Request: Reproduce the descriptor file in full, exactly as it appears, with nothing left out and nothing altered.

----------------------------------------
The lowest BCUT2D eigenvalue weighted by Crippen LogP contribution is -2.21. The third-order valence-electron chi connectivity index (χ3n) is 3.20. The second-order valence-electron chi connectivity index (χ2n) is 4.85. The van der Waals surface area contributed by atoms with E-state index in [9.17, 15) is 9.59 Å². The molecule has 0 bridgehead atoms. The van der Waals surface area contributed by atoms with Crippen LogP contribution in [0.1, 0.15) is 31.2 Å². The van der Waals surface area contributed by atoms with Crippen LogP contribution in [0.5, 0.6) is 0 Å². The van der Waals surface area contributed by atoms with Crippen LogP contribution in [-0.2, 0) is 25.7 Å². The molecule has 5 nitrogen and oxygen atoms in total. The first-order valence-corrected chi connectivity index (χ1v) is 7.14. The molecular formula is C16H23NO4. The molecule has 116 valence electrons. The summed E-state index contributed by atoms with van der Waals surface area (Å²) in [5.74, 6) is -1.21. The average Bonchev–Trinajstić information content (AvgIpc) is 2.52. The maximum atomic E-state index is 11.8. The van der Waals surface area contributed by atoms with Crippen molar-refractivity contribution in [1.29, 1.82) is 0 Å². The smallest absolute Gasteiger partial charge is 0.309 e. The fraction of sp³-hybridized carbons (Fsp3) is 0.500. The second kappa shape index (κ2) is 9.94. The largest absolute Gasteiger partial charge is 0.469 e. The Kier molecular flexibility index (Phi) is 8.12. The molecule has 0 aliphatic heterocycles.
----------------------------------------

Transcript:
The lowest BCUT2D eigenvalue weighted by Crippen LogP contribution is -2.21. The third-order valence-electron chi connectivity index (χ3n) is 3.20. The second-order valence-electron chi connectivity index (χ2n) is 4.85. The van der Waals surface area contributed by atoms with E-state index in [9.17, 15) is 9.59 Å². The molecule has 0 bridgehead atoms. The van der Waals surface area contributed by atoms with Crippen LogP contribution in [0.1, 0.15) is 31.2 Å². The van der Waals surface area contributed by atoms with Crippen LogP contribution in [0.5, 0.6) is 0 Å². The van der Waals surface area contributed by atoms with Crippen LogP contribution in [-0.2, 0) is 25.7 Å². The molecule has 5 nitrogen and oxygen atoms in total. The first-order valence-corrected chi connectivity index (χ1v) is 7.14. The molecular formula is C16H23NO4. The molecule has 116 valence electrons. The summed E-state index contributed by atoms with van der Waals surface area (Å²) in [5.74, 6) is -1.21. The average Bonchev–Trinajstić information content (AvgIpc) is 2.52. The maximum atomic E-state index is 11.8. The van der Waals surface area contributed by atoms with Crippen molar-refractivity contribution in [1.29, 1.82) is 0 Å². The smallest absolute Gasteiger partial charge is 0.309 e. The fraction of sp³-hybridized carbons (Fsp3) is 0.500. The second kappa shape index (κ2) is 9.94. The largest absolute Gasteiger partial charge is 0.469 e. The Kier molecular flexibility index (Phi) is 8.12. The molecule has 0 aliphatic heterocycles.